A GROUNDSWELL of public opinion, people citing ruined lives and serious health problems — it can be hard for politicians and public officials to stand against that kind of outcry.
Sometimes, of course, the upset is justified. Sometimes it is on shakier ground. And sometimes it may even be manipulated by vested interests hiding in the shadows.
I’m talking about wind farms.
The NHMRC last week released the findings of the review it commissioned, which found no evidence of direct adverse health effects, including for example on cardiovascular health, headaches, hearing problems, anxiety or depression.
There was some suggestion of a link between proximity to a wind farm and annoyance, sleep disturbance and poorer quality of life, though no evidence this was a causal relationship.
Overall, as the draft information paper makes clear, the evidence in this area is pretty hopeless.
The review could only find seven, mostly small, studies that met its inclusion criteria (one from Australia). All seven relied on self-reporting of health problems and all “were considered to be poor quality”.
Nonetheless, the deficiencies in the studies are ones that would seem more likely to have encouraged findings of harmful effects (participants being told the study was investigating health effects of wind turbines, for example).
In any case, it’s not likely this will make the slightest bit of difference to those who are convinced by the various claims made about “wind turbine syndrome”.
I have no doubt some people living near the farms believe their health has been harmed as a result and they, of course, deserve to be treated with compassion and respect.
But it is interesting that not all wind farms attract the same level of complaints, as an analysis of Australian health and noise complaints published last year by Professor Simon Chapman and colleagues found.
Almost two-thirds of Australian wind farms had never been the subject of a complaint and the complaints made tended to cluster in particular geographical areas — the 13 WA and three Tasmanian wind farms had not attracted any at all, whereas a single operation at Waubra in Victoria had attracted 29.
The authors concluded that historical and geographical variations in health complaints suggested this was an example of psychogenic illness, probably connected to a nocebo* effect.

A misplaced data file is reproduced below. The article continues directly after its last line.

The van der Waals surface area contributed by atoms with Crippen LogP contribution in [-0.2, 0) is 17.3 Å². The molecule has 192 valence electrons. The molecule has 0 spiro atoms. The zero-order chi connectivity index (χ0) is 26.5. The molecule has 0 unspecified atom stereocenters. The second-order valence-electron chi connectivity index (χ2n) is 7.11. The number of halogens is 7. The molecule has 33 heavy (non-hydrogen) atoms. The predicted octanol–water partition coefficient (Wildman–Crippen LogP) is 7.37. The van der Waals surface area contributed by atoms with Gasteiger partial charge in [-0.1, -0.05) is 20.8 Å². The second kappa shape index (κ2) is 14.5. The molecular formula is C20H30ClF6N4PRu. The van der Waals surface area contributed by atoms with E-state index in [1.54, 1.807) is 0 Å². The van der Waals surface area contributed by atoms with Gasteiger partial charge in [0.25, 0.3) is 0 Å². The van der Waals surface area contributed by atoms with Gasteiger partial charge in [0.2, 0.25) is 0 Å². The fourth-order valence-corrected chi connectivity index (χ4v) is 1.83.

The study also found a stark divide in the timing of complaints — 90% of complainants made their first complaint after 2009, the time “when anti wind farm groups began to add health concerns to their wider opposition”.
This followed the 2008 publication of a book by US physician Dr Nina Pierpont, who might fairly be called the mother of wind turbine syndrome (I’ve written about Dr Pierpont’s unusual approach to evidence before.)
Her views are enthusiastically spread by many of the groups set up to oppose wind farms, such as Australia’s Waubra Foundation, which is lead by former GP Sarah Laurie and lists former federal Health Minister Dr Michael Wooldridge as one of its board members.
Waubra and other groups, such as the UK’s Country Guardian and Australia’s Landscape Guardians network, have all the appearance of spontaneous grassroots activism, an upswell of community concern and outrage.
I have no doubt many of their members have signed on for exactly that reason, but could there also be hidden forces at work?
A lot of money is at stake when it comes to issues of energy policy, government funding and development approvals so it wouldn’t be entirely surprising if some sectors of the industry sought to use concerns about rival sectors to their advantage.
It has been alleged that Country Guardian has close ties to the nuclear industry (it denies it, though its vice-president, Sir Bernard Ingham, is also secretary of Supporters of Nuclear Energy).
Another Australian lobby group, the questionably named Australian Environment Foundation, runs its anti-wind power line alongside a general scepticism about climate change and other potential environmental threats.
The Landscape Guardians and the Waubra Foundation have been alleged to have links to the fossil fuel industry.
Of course, that may all be entirely innocent, but we should not forget the health risks posed by other forms of energy generation.
The residents of Morwell who are currently coping with the side effects of the Hazelwood coal mine fire could attest to that.
Jane McCredie is a Sydney-based science and medicine writer.
*Nocebo is the placebo effect’s evil twin: just as a person given a sugar pill may experience a health benefit if they believe it is a real drug, a person who believes they have been exposed to something harmful may experience the negative symptoms they expect as a result.